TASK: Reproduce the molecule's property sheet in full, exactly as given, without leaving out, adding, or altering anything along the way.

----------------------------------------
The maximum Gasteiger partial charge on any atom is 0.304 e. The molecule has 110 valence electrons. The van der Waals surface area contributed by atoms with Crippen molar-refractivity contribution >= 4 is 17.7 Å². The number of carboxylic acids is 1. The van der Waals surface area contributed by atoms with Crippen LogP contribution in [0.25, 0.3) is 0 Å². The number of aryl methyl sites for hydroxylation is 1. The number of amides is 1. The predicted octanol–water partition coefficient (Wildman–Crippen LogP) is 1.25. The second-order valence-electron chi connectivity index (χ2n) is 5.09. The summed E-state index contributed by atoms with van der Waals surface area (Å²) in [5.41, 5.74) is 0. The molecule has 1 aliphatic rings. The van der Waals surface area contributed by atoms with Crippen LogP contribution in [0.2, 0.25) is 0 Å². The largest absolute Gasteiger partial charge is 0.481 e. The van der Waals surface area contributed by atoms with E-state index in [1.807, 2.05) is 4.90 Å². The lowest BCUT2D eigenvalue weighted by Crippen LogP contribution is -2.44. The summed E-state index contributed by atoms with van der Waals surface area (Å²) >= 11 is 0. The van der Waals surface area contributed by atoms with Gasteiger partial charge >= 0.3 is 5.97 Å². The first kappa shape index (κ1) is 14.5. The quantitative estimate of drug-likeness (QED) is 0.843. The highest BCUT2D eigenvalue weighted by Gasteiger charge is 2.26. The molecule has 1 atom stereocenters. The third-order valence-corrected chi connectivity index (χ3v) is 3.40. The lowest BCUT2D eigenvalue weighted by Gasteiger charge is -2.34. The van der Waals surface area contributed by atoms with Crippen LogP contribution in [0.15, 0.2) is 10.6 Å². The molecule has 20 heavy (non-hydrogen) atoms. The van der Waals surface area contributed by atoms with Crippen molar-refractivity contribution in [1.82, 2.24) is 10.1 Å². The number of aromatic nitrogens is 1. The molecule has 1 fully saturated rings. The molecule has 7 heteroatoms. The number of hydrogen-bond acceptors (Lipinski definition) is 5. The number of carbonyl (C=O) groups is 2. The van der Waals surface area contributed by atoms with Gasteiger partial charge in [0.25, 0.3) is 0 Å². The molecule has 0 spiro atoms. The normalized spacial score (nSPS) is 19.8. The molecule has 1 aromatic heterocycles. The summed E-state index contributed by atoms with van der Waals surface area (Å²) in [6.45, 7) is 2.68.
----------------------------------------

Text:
The maximum Gasteiger partial charge on any atom is 0.304 e. The molecule has 110 valence electrons. The van der Waals surface area contributed by atoms with Crippen molar-refractivity contribution >= 4 is 17.7 Å². The number of carboxylic acids is 1. The van der Waals surface area contributed by atoms with Crippen LogP contribution in [0.25, 0.3) is 0 Å². The number of aryl methyl sites for hydroxylation is 1. The number of amides is 1. The predicted octanol–water partition coefficient (Wildman–Crippen LogP) is 1.25. The second-order valence-electron chi connectivity index (χ2n) is 5.09. The summed E-state index contributed by atoms with van der Waals surface area (Å²) in [5.41, 5.74) is 0. The molecule has 1 aliphatic rings. The van der Waals surface area contributed by atoms with Crippen LogP contribution in [0.2, 0.25) is 0 Å². The largest absolute Gasteiger partial charge is 0.481 e. The van der Waals surface area contributed by atoms with E-state index in [1.807, 2.05) is 4.90 Å². The lowest BCUT2D eigenvalue weighted by Crippen LogP contribution is -2.44. The summed E-state index contributed by atoms with van der Waals surface area (Å²) >= 11 is 0. The van der Waals surface area contributed by atoms with Gasteiger partial charge >= 0.3 is 5.97 Å². The first kappa shape index (κ1) is 14.5. The quantitative estimate of drug-likeness (QED) is 0.843. The highest BCUT2D eigenvalue weighted by Gasteiger charge is 2.26. The molecule has 1 atom stereocenters. The third-order valence-corrected chi connectivity index (χ3v) is 3.40. The lowest BCUT2D eigenvalue weighted by Gasteiger charge is -2.34. The van der Waals surface area contributed by atoms with Crippen LogP contribution in [0.15, 0.2) is 10.6 Å². The molecule has 20 heavy (non-hydrogen) atoms. The van der Waals surface area contributed by atoms with Crippen molar-refractivity contribution in [1.82, 2.24) is 10.1 Å². The number of aromatic nitrogens is 1. The molecule has 1 fully saturated rings. The molecule has 7 heteroatoms. The number of hydrogen-bond acceptors (Lipinski definition) is 5. The number of carbonyl (C=O) groups is 2. The van der Waals surface area contributed by atoms with Gasteiger partial charge in [0.25, 0.3) is 0 Å². The molecule has 0 spiro atoms. The normalized spacial score (nSPS) is 19.8. The molecule has 1 aromatic heterocycles. The summed E-state index contributed by atoms with van der Waals surface area (Å²) in [6.45, 7) is 2.68.